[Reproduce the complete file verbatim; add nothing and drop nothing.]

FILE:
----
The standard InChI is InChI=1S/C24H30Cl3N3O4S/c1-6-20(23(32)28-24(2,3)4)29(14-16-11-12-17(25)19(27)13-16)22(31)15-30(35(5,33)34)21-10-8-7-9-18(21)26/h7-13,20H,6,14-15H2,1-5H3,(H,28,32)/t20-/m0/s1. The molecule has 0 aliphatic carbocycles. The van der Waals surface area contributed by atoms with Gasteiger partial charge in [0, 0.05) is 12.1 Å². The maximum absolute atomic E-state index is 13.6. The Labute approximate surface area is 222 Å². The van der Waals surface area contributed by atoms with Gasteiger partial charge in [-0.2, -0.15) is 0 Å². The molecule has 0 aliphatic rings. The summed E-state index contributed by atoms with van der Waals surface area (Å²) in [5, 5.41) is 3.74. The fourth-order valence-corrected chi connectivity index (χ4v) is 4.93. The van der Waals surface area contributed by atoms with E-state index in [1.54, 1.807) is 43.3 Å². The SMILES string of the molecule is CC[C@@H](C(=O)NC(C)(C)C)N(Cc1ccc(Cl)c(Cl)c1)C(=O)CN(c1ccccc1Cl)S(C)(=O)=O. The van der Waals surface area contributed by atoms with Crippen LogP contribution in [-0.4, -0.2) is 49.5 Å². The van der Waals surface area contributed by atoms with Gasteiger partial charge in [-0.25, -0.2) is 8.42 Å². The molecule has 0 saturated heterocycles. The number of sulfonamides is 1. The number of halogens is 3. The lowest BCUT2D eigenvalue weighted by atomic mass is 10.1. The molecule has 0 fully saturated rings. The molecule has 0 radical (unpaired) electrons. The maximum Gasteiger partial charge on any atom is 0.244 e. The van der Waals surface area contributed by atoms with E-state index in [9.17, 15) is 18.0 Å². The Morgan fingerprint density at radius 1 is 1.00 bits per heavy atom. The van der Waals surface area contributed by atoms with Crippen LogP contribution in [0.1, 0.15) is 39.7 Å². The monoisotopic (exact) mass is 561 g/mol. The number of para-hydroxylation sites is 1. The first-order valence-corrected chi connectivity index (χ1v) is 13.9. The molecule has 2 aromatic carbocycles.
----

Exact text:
The standard InChI is InChI=1S/C24H30Cl3N3O4S/c1-6-20(23(32)28-24(2,3)4)29(14-16-11-12-17(25)19(27)13-16)22(31)15-30(35(5,33)34)21-10-8-7-9-18(21)26/h7-13,20H,6,14-15H2,1-5H3,(H,28,32)/t20-/m0/s1. The molecule has 0 aliphatic carbocycles. The van der Waals surface area contributed by atoms with Gasteiger partial charge in [0, 0.05) is 12.1 Å². The maximum absolute atomic E-state index is 13.6. The Labute approximate surface area is 222 Å². The van der Waals surface area contributed by atoms with Gasteiger partial charge in [-0.2, -0.15) is 0 Å². The molecule has 0 aliphatic rings. The summed E-state index contributed by atoms with van der Waals surface area (Å²) in [5, 5.41) is 3.74. The fourth-order valence-corrected chi connectivity index (χ4v) is 4.93. The van der Waals surface area contributed by atoms with E-state index in [1.54, 1.807) is 43.3 Å². The SMILES string of the molecule is CC[C@@H](C(=O)NC(C)(C)C)N(Cc1ccc(Cl)c(Cl)c1)C(=O)CN(c1ccccc1Cl)S(C)(=O)=O. The van der Waals surface area contributed by atoms with Crippen LogP contribution in [-0.4, -0.2) is 49.5 Å². The van der Waals surface area contributed by atoms with Gasteiger partial charge in [-0.25, -0.2) is 8.42 Å². The molecule has 0 saturated heterocycles. The number of sulfonamides is 1. The number of halogens is 3. The lowest BCUT2D eigenvalue weighted by atomic mass is 10.1. The molecule has 0 fully saturated rings. The molecule has 0 radical (unpaired) electrons. The maximum Gasteiger partial charge on any atom is 0.244 e. The van der Waals surface area contributed by atoms with E-state index in [9.17, 15) is 18.0 Å². The Morgan fingerprint density at radius 1 is 1.00 bits per heavy atom. The van der Waals surface area contributed by atoms with Crippen LogP contribution in [0.1, 0.15) is 39.7 Å². The monoisotopic (exact) mass is 561 g/mol. The number of para-hydroxylation sites is 1. The first-order valence-corrected chi connectivity index (χ1v) is 13.9. The molecule has 2 aromatic carbocycles.